The very nature of the high school student is to compromise their own desires in order to work toward maintaining an abnormally high GPA; the effects are often baffling.
The likelihood that any student will attend an Ivy league school is relatively slim. Not only is it incredibly difficult, but many people don’t feel compelled to attend one. According to Ivy Coach, the average percentage of students accepted into various Ivy league schools (Brown, Columbia, Cornell, Dartmouth, Harvard, Penn, Princeton and Yale) is 7.06 percent of all those who apply. Harvard alone admits 4.06 percent of all applicants.
As those terrifying statistics show, the competitive nature of the college application process is irrefutable. Even if you aren’t applying to one of these prestigious institutions, the reality is that nearly all colleges are competitive, often at the expense of students.
The requirements to get into any university are often taxing on students. In order to be qualified, students must be involved in various extracurricular activities, exhibit a rigorous course load and have numerous hours of community service logged. Students toil away their entire high school career in order to get into a good college, with some even fixated on going out of state.
Students are no longer working toward their own personal goals and are instead trying to fit the mold required to be admitted to an adequate college.
Students are no longer working toward their own personal goals and are instead trying to fit the mold required to be admitted to an adequate college. This begs the question as to whether or not people have two separate personalities: their school selves and their true selves.
“I think people focus on academics because they see their interests as hobbies or something to do as a pastime,” junior Rylee Berger said. “Academics are valuable and a good thing to focus on. But I do think that our society/community has conditioned this generation to believe that academics are the only way to achieve success and financial stability. I think we are losing people who are incredibly talented in the arts or humanities to the idea that if something you enjoy isn’t science or math related, it won’t be something that you can pursue.”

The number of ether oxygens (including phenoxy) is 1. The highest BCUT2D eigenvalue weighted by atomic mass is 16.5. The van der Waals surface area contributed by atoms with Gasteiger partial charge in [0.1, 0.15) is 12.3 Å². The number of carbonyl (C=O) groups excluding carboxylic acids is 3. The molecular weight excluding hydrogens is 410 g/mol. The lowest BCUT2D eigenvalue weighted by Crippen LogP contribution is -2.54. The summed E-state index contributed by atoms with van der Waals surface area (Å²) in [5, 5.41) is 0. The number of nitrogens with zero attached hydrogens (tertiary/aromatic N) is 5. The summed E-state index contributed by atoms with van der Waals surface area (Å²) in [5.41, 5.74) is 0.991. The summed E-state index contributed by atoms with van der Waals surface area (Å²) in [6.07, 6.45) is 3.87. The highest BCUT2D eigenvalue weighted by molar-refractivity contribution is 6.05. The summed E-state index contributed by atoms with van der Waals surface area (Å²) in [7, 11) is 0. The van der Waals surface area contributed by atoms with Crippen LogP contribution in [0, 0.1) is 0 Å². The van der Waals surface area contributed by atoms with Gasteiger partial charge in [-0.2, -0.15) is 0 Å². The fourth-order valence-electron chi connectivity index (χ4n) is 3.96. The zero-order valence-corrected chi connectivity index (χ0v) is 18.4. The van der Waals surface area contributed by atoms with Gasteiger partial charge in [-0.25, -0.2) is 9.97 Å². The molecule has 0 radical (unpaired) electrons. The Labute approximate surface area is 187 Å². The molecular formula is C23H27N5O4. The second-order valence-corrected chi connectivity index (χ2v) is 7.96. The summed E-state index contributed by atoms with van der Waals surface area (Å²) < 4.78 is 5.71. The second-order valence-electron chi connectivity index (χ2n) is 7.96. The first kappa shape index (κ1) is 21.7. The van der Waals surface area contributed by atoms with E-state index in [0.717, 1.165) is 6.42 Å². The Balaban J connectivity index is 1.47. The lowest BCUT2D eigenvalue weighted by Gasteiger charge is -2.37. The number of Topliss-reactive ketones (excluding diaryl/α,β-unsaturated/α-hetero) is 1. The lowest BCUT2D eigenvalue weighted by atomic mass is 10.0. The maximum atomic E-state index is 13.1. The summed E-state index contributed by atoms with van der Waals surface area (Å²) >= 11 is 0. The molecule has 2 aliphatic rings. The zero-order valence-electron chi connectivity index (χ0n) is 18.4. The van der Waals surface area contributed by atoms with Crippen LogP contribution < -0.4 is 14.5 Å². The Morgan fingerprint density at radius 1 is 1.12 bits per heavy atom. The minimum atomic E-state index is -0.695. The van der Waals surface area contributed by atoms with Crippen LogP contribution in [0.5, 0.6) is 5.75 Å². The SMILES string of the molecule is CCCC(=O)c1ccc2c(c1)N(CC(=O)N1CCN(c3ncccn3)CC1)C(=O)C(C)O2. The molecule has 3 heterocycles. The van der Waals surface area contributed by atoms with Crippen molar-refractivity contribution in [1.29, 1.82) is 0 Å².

Berger isn’t alone in this belief. As students completed their course selection cards for the next school year, many attempted to pack their schedules with APs and honors and the recently introduced AICE courses. Their intent seemed more skewed as they only discussed taking difficult courses for the sake of competing with classmates or cushioning their GPA. Statements like “I can’t take a regular class” and “but I can take the AP equivalent for more credits” could be overheard above the sea of eager students.
“I think we are losing people who are incredibly talented in the arts or humanities to the idea that if something you enjoy isn’t science or math related, it won’t be something that you can pursue.”
Students are no longer confident in themselves due to the nature of high school. Over time, schooling has morphed into a rat race rather than a means of nurturing student’s minds. Students have to cope with feeling inadequate or lacking confidence in their true selves. While many tie their self-worth to class ranking and school involvement, others believe that school does not define who they are.
“Ever since I started high school, I realized that I had an opportunity to become friends with people who share the same passions [as] me, and that I can talk about what I truly believe in while other people share their ideas as well,” freshman Christina Caride said. “Although, the classes I’m taking are rigorous because I want to get a good education beyond high school. In my opinion, it’s [going to a good school] a small part [when it comes to defining who you are], and I don’t think it’s a necessary one. In my opinion, treating others with respect and love is one of the biggest [parts] and also being kind.”
Unfortunately, many lose the opportunity to embrace what they love because of how society perceives education. It is ridiculous to assume that pressuring students to load their schedules with copious amounts of work will not have negative consequences (i.e. stress, anxiety, fear of inadequacy, etc.).
“The truth is the whole class ranking system, PSAT scores, all of these things act as metrics for students to compare each other
Photo by Alexa Jaspan